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this question relates to performance penalities that may or may not arise from having a large number of sleeping python threads on a webserver.

Background: I am implementing an online shop using django/satchmo. A requirement is for delayed payment. The customer can reserve a product and allow a third party to pay for it at a later date (via a random and unique URL).

To handle unreserving an item I am creating a thread which will sleep for the reservation time and then remove the reservation/mark the product as sold when it awakes. It looks like this:

#Reserves a product when it is placed in the cart
def reserve_cart_product(product):
  log.debug("Reserving %s" % product.name)
  product.active = False
  product.featured = False
  from threading import Timer
  Timer(CART_RESERVE_TIME, check_reservation, (product,)).start()

I am using the same technique when culling the unique URLs after they have expired, only the Timer sleeps for much longer (typically 5 days).

So, my question to you SO is as follows:

Is having a large numnber of sleeping threads going to seriously effect performance? Are there better techniques for scheduling a one off event sometime in the future. I would like to keep this in python if possible; no calling at or cron via sys.

The site isn't exactly high traffic; a (generous) upper limit on products ordered per week would be around 100. Combined with cart reservation, this could mean there are 100+ sleeping threads at any one time. Will I regret scheduling tasks in this manner?


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You may want a more persistent solution than threads in case your server goes down. As far as I can tell, you'll have to search your log file to tell which products were reserved after a crash (though you won't know how long they were reserved for with the above code). –  tgray Feb 1 '10 at 20:37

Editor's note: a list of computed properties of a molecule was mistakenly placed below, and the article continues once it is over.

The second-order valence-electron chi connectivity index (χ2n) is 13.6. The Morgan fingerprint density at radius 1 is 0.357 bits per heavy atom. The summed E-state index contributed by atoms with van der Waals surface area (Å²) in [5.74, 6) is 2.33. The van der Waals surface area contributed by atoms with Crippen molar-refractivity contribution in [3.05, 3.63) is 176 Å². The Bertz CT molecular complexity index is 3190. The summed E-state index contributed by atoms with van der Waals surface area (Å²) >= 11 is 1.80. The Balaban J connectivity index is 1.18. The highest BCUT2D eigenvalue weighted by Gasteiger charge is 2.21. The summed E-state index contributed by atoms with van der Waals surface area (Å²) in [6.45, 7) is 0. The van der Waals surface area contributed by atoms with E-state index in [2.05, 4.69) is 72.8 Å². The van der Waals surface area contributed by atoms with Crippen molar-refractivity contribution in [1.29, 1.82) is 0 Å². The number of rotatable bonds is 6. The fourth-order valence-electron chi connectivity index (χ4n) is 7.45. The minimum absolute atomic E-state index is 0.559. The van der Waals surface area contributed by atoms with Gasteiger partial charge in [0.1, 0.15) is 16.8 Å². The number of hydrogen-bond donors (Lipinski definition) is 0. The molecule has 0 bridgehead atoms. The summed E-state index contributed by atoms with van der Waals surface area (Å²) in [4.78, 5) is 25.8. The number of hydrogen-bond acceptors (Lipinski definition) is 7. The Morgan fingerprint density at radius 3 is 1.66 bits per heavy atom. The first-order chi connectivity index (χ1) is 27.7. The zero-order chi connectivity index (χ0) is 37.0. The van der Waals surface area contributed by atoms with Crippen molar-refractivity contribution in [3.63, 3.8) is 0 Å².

You make a good point and it is for this reason that I have started storing some record in the DB. –  pisswillis Feb 2 '10 at 17:13
You're assuming your server won't restart, and you won't get thousands of orders, right? A more robust option would be a persistent database queuing system, such as RabbitMQ. –  Alex L Jan 10 '13 at 10:59

3 Answers 3

up vote 6 down vote accepted

I see no reason why this shouldn't work. The underlying code for Timer (in threading.py) simply uses time.sleep. Once it's been waiting for awhile, it basically runs a loop with time.sleep(0.05) This should result in CPU usage of basically 0%, even with hundreds of threads. Here's a simple example, where I noticed 0% cpu usage for the python process:

import threading

def nothing():

def testThreads():
    timers = [threading.Timer(10.0, nothing) for _ in xrange(881)]
    print "Starting threads."
    map(threading.Thread.start, timers)
    print "Joining threads."
    map(threading.Thread.join, timers)
    print "Done."

if __name__ == "__main__":

The real issue is that you may not be able to actually start too many threads. On my 64-bit 4GB system, I can only start 881 threads before I get an error. If you really will only have a few hundred, though, I can't imagine it won't work.

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100 threads is no problem, but as tgray pointed out, what happens if the server goes down (Power cut, Planned Maintenance, Hardware failure, etc.)?

You need to store the unreservation information in your database somewhere.

Then you can have a cron job periodically trigger an unreservation script for example, and you don't need to have all those threads sitting around.

If you really don't want to use cron, just have one worker thread that sleeps for a minute and then checks whether any of the unreservations are due.

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Usually, sleeping threads have no overhead aside from the memory allocated for their stacks and other private data. Modern Operating System scheduling algorithms have complexity O(1) so even a running thread does not introduce overhead, other than memory footprint. At the same time, it is hard to imagine efficient design requiring a lot of threads. Only case I can imagine is communication with many other peers. In this case - asynchronous IO should be used.

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